Shingle or roofing hammers or hatchets are designed for installing strips (or individual) shingles, whether they be asphalt or wood. They’re heavy, weighing at least 20 ounces, and generally have square, serrated faces on one side and a curved hatchet face on the other. Attached to the face is usually a v-notched razor blade that the users can pull out or slide away, as well as a gauge used to adjust the height of the next course of shingles.
Most roofers these days use nail guns, so shingle hammers aren’t as popular as they used to be. And, the razor on the edge of the hatchet does take some getting used to. However, when it comes to wood shingles, these hatchets are still popular with installers as they can quickly split a shingle to width.
Best For: Installing asphalt or wooden shingles
Our Recommendation: Get the Estwing Shingler’s Hammer — Get it at Amazon for $32.97
Estwing’s Shingler’s Hammer features a built-in blade for cutting shingles, a spacing gauge, and a waffle face for grip on the nail.
20. Soft Face Hammer
Not everything that needs to be struck with a hammer is durable enough for metal. In cases where a hammer could dent, break, or mar a surface, a soft-faced hammer is a better choice. These models typically have metal heads attached to the end of a wooden or fiberglass handle, and they have replaceable pads on either side of the head. The user can strike the item with these pads and worry less about damaging it.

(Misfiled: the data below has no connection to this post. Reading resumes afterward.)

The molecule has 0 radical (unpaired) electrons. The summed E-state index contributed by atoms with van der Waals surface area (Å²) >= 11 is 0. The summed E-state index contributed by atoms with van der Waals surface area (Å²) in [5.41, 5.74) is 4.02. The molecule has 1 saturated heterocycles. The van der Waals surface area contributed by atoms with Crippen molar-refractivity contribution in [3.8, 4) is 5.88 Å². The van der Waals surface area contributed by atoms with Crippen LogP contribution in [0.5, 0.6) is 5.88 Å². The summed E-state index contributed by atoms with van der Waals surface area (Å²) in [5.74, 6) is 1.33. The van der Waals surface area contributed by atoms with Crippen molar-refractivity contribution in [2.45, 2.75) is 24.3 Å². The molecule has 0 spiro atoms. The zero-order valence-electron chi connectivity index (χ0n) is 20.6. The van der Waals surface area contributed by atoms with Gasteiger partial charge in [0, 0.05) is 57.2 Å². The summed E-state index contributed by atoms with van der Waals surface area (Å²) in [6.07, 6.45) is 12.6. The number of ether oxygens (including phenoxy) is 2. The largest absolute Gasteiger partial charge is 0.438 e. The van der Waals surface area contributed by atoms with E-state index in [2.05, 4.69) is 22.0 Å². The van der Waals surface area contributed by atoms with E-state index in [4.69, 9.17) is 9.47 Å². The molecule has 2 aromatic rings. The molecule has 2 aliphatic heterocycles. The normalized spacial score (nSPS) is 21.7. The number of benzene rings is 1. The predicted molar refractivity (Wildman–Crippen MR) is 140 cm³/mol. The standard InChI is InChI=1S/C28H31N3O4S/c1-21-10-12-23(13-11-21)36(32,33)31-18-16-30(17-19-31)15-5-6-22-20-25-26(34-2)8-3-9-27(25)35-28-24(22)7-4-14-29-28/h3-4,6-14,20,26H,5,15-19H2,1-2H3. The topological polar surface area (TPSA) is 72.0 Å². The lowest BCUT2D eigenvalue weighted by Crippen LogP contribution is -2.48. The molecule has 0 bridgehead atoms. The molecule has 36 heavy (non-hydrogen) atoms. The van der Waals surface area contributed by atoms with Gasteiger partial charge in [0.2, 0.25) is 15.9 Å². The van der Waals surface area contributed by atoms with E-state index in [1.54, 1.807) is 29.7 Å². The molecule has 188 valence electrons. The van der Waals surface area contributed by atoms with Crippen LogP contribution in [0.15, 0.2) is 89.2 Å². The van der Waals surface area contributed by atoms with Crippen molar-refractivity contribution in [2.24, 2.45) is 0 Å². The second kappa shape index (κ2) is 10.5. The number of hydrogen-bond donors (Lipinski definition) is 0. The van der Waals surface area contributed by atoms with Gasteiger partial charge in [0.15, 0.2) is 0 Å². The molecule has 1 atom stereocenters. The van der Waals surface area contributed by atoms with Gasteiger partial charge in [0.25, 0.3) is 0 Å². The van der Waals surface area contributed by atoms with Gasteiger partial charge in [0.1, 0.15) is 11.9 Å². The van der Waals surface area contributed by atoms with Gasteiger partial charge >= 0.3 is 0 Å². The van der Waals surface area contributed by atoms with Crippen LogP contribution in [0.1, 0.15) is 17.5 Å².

Soft faced hammers are popular in automotive situations, where mechanics shouldn’t hit plastic clips, delicate paint, and other small items or machined surfaces with a standard hammer. They can also be used to adjust wood framing, cabinetry, and other delicate woodworking pieces without denting or scratching the materials.
Best For: Automotive work and installations, cabinetry and woodworking applications